The Southern Exposure 2020 trade show took place in Tampa on February 29th. The show began at 12:30, and prior to this the attendees and exhibitors enjoyed a luncheon during which multiple awards were given. The luncheon also featured a keynote speaker: Tony Dungy, who spoke on how a group of people can become not only a cohesive team but also a winning team. Both the awards and the keynote speech aptly represented this year’s conference theme: Making a Difference.
Two Council updates
At the start of the luncheon, Brandon Parker, Chairman of the Board, announced two exciting changes for the Southeast Produce Council. The first was the reveal of a new logo, which was featured for the first time during the 3-day event in Tampa. Of the new logo, he said: “This is a refresh of who we are, as well as our place in the industry.”
The next change was regarding the council’s website. “It will become more navigable, workable, and easier to use. The first phase of this update has now been completed and the overall project should be complete by April.”
SEPC Cares Initiatives
In the spirit of the theme, Making a Difference, the SEPC donated more than 1.1 million dollar in total. During the luncheon, the council gave out awards to the Arnold Palmer Children’s Hospital, Children’s Healthcare of Atlanta, Palmer Home for Children, Paul Anderson Youth Home, and the Society of St. Andrew. Each of these organizations received $25,000.
The council also donated $2,500 to the UCI Mind organization, which is the University of California Irvine’s Alzheimer research organization. This donation was made in memory of Frieda Caplan, who had been involved with and given support to this organization since 2016. Karen Caplan, Frieda Caplan’s daughter and current CEO of Frieda’s, accepted the donation and said: “My mother loved this industry so much. Thank all of you for the tremendous support and overwhelming number of condolences we have received since her passing.”
Two of the most important awards that were given out during the luncheon were the SEPC Lifetime Membership Award, and the Terry Vorhees Lifetime Achievement Award. The first was awarded to Faye Westfall of DiMare Fresh, Inc., who served as chairman of the board in 2017-2018.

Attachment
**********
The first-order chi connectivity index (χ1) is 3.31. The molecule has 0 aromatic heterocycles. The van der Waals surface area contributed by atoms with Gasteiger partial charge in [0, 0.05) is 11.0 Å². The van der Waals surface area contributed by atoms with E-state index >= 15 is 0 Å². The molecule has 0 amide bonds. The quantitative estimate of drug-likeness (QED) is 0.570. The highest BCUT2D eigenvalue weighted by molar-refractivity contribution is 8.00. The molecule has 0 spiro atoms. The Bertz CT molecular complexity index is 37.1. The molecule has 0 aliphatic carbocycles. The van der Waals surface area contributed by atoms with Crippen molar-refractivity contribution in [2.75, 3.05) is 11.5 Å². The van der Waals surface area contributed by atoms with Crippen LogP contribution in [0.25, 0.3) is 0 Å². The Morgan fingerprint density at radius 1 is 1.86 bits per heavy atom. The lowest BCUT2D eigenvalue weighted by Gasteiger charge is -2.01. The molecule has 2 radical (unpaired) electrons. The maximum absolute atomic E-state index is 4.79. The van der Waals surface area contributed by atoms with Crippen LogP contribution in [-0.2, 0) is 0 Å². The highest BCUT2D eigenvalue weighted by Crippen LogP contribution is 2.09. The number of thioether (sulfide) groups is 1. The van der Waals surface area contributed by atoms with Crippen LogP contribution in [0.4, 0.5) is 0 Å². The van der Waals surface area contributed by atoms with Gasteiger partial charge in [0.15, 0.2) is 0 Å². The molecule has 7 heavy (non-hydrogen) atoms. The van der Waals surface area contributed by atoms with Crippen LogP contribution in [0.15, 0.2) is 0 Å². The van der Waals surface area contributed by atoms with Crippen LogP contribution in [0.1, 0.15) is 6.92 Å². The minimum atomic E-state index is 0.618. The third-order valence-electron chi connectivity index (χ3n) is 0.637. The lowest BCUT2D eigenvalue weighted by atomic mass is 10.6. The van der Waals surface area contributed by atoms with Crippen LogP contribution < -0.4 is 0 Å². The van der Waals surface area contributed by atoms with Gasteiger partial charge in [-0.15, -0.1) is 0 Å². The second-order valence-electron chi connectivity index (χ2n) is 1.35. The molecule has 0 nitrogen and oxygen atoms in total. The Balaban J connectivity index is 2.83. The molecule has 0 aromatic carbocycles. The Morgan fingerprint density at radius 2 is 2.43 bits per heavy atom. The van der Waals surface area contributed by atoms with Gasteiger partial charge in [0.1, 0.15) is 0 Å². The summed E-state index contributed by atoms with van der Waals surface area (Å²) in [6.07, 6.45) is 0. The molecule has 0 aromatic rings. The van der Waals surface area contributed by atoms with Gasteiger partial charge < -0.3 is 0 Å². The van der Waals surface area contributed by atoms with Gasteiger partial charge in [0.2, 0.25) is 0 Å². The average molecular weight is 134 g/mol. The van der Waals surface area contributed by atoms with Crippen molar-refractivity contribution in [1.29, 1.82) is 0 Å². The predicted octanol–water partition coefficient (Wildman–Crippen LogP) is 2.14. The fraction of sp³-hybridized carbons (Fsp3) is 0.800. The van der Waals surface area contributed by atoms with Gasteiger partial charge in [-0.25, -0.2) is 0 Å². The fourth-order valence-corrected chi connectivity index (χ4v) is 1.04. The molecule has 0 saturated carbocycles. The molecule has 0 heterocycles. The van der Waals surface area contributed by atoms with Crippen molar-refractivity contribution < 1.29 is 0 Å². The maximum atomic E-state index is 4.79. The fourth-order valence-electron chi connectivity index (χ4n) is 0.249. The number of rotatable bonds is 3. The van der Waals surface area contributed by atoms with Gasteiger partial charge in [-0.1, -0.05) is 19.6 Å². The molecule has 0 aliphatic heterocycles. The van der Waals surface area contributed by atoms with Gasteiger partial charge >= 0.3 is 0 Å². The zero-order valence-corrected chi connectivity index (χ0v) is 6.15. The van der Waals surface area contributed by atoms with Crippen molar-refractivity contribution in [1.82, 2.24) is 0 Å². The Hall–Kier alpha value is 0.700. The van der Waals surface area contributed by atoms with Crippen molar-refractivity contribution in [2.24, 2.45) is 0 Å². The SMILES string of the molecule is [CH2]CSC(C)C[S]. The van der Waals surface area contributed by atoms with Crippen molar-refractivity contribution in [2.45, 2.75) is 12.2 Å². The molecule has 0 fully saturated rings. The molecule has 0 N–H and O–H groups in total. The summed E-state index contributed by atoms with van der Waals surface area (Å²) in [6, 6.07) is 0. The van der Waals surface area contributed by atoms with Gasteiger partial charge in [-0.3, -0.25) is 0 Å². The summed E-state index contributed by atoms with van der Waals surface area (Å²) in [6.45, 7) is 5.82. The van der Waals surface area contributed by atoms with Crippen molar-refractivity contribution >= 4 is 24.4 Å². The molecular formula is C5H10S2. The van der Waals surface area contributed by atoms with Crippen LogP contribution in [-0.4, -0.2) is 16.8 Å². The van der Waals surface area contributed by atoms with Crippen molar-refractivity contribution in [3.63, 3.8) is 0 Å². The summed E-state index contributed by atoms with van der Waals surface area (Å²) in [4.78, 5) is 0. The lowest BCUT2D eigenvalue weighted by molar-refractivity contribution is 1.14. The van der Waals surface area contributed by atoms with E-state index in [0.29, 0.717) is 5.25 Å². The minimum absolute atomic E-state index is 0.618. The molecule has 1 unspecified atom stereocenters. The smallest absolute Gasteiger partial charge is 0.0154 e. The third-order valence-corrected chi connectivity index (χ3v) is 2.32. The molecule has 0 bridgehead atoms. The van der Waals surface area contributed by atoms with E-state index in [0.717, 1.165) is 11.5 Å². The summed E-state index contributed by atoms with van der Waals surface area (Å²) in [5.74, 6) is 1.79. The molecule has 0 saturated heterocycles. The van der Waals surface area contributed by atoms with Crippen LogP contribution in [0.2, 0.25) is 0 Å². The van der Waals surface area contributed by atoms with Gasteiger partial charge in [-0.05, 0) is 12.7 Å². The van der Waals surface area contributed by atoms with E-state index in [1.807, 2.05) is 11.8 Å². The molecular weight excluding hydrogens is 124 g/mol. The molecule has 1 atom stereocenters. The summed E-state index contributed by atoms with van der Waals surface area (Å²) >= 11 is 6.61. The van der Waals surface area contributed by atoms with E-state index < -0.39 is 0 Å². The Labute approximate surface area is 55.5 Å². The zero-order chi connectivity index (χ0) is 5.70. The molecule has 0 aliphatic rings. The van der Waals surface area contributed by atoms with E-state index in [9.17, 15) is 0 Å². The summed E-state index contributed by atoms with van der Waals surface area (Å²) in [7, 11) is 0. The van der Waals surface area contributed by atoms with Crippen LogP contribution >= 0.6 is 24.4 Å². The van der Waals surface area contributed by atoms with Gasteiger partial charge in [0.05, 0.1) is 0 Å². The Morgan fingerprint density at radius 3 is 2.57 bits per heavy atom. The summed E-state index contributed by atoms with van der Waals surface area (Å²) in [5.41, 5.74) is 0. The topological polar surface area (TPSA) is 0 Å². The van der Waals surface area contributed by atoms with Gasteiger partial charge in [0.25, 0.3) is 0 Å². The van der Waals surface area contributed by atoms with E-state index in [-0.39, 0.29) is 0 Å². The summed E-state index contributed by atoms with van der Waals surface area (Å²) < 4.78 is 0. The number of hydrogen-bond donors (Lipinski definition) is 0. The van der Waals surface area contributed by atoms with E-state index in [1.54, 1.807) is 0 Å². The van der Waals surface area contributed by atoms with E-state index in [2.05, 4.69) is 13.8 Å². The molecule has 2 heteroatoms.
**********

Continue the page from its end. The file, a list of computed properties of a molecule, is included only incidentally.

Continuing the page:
Faye Westfall receives the award from Brandon Parker.
The Terry Vorhees Lifetime Achievement Award is the highest honor bestowed by the SEPC, and this year it was awarded to Rick Estess of RPE Inc. Estess served at the third president of the council, and was an integral part of the development of the STEP-UPP program as well as the membership scholarships. Upon receiving the award, Estess said: “This council is set apart from others by its people. People who are willing to work, and people who are wiling to step up and make a difference. I believe in the message to go forth and make a difference. So, go forth. And make a difference.”
Rick Estess makes a presentation after having received the Terry Vorhees Lifetime Achievement Award.
Keynote speaker: Tony Dungy
Tony Dungy is a former football player and coach in the NFL who led the Indianapolis Colts to win the Superbowl on February 4th, 2007. Dungy stands out in the world of football because his coaching strategies vastly differ from the stereotypical image. He was introduced by SEPC secretary, Raina Nelson, who said: “This man represents a too often forgotten leadership quality: kindness. He is here to remind us that kinds is a strength, not a weakness.”
Dungy published a book last year entitled The Soul of a Team, which is about how to build a champion team. In his keynote speech, he said: “Talent is an important ingredient, of course. But it’s not the only one. You can have talent, and still not win. You can also win without being the most talented. The most important aspect of a winning team is the culture, the vision, and the willingness to work together. These are the ingredients that make a winner.”
He continues: “Champions don’t do extraordinary things. They do ordinary things better. The most important aspects of a team with soul can be found through Selflessness, Owning your role, being United, and having a Larger purpose.” Dungy explained how various players on the teams he coached became involved in their communities and how connecting with their fans and giving back to the people around them helped create a unified team.
He concluded: “Teamwork and charity should be at the forefront. This goes for my teams, but also for you all here at SEPC. Keep your unity, your S.O.U.L.”